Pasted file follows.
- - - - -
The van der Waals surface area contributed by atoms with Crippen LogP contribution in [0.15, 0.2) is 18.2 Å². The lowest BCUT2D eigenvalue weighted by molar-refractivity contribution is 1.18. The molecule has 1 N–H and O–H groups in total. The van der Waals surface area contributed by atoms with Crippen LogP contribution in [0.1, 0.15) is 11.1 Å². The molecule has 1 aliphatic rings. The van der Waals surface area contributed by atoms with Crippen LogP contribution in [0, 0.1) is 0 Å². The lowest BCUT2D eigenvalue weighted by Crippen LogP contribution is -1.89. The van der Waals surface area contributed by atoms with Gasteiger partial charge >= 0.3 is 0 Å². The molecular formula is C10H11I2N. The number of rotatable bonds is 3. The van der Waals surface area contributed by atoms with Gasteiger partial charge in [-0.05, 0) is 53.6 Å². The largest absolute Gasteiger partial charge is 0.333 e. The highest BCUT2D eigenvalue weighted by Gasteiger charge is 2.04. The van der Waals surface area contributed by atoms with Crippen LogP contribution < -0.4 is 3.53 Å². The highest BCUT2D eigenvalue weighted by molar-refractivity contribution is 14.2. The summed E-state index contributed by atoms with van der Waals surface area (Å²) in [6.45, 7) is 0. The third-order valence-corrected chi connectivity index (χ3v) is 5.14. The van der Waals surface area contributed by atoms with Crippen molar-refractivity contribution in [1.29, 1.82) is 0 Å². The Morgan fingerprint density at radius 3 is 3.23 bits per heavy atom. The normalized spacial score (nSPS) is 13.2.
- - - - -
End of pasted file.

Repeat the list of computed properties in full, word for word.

The van der Waals surface area contributed by atoms with Crippen LogP contribution in [0.15, 0.2) is 18.2 Å². The lowest BCUT2D eigenvalue weighted by molar-refractivity contribution is 1.18. The molecule has 1 N–H and O–H groups in total. The van der Waals surface area contributed by atoms with Crippen LogP contribution in [0.1, 0.15) is 11.1 Å². The molecule has 1 aliphatic rings. The van der Waals surface area contributed by atoms with Crippen LogP contribution in [0, 0.1) is 0 Å². The lowest BCUT2D eigenvalue weighted by Crippen LogP contribution is -1.89. The van der Waals surface area contributed by atoms with Gasteiger partial charge >= 0.3 is 0 Å². The molecular formula is C10H11I2N. The number of rotatable bonds is 3. The van der Waals surface area contributed by atoms with Gasteiger partial charge in [-0.05, 0) is 53.6 Å². The largest absolute Gasteiger partial charge is 0.333 e. The highest BCUT2D eigenvalue weighted by Gasteiger charge is 2.04. The van der Waals surface area contributed by atoms with Crippen LogP contribution < -0.4 is 3.53 Å². The highest BCUT2D eigenvalue weighted by molar-refractivity contribution is 14.2. The summed E-state index contributed by atoms with van der Waals surface area (Å²) in [6.45, 7) is 0. The third-order valence-corrected chi connectivity index (χ3v) is 5.14. The van der Waals surface area contributed by atoms with Crippen molar-refractivity contribution in [1.29, 1.82) is 0 Å². The Morgan fingerprint density at radius 3 is 3.23 bits per heavy atom. The normalized spacial score (nSPS) is 13.2.